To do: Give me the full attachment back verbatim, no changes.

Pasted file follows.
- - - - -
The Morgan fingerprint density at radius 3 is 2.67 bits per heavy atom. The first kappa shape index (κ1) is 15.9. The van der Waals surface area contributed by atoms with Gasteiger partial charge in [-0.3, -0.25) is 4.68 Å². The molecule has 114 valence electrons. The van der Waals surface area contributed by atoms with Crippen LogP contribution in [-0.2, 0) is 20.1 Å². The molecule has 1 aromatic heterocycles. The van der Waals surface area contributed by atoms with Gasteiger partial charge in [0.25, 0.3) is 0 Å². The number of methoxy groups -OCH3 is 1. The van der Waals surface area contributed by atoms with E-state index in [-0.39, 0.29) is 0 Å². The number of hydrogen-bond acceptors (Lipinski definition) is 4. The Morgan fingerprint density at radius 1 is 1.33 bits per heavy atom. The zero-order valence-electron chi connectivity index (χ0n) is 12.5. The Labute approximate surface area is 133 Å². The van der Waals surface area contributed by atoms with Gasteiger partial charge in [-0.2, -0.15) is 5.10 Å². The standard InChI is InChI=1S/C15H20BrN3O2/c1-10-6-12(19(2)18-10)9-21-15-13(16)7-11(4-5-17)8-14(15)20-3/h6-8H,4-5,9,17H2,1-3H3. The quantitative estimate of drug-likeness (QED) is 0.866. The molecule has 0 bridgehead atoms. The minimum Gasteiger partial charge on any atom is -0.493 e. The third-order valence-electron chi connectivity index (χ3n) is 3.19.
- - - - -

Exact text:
The Morgan fingerprint density at radius 3 is 2.67 bits per heavy atom. The first kappa shape index (κ1) is 15.9. The van der Waals surface area contributed by atoms with Gasteiger partial charge in [-0.3, -0.25) is 4.68 Å². The molecule has 114 valence electrons. The van der Waals surface area contributed by atoms with Crippen LogP contribution in [-0.2, 0) is 20.1 Å². The molecule has 1 aromatic heterocycles. The van der Waals surface area contributed by atoms with Gasteiger partial charge in [0.25, 0.3) is 0 Å². The number of methoxy groups -OCH3 is 1. The van der Waals surface area contributed by atoms with E-state index in [-0.39, 0.29) is 0 Å². The number of hydrogen-bond acceptors (Lipinski definition) is 4. The Morgan fingerprint density at radius 1 is 1.33 bits per heavy atom. The zero-order valence-electron chi connectivity index (χ0n) is 12.5. The Labute approximate surface area is 133 Å². The van der Waals surface area contributed by atoms with Gasteiger partial charge in [-0.2, -0.15) is 5.10 Å². The standard InChI is InChI=1S/C15H20BrN3O2/c1-10-6-12(19(2)18-10)9-21-15-13(16)7-11(4-5-17)8-14(15)20-3/h6-8H,4-5,9,17H2,1-3H3. The quantitative estimate of drug-likeness (QED) is 0.866. The molecule has 0 bridgehead atoms. The minimum Gasteiger partial charge on any atom is -0.493 e. The third-order valence-electron chi connectivity index (χ3n) is 3.19.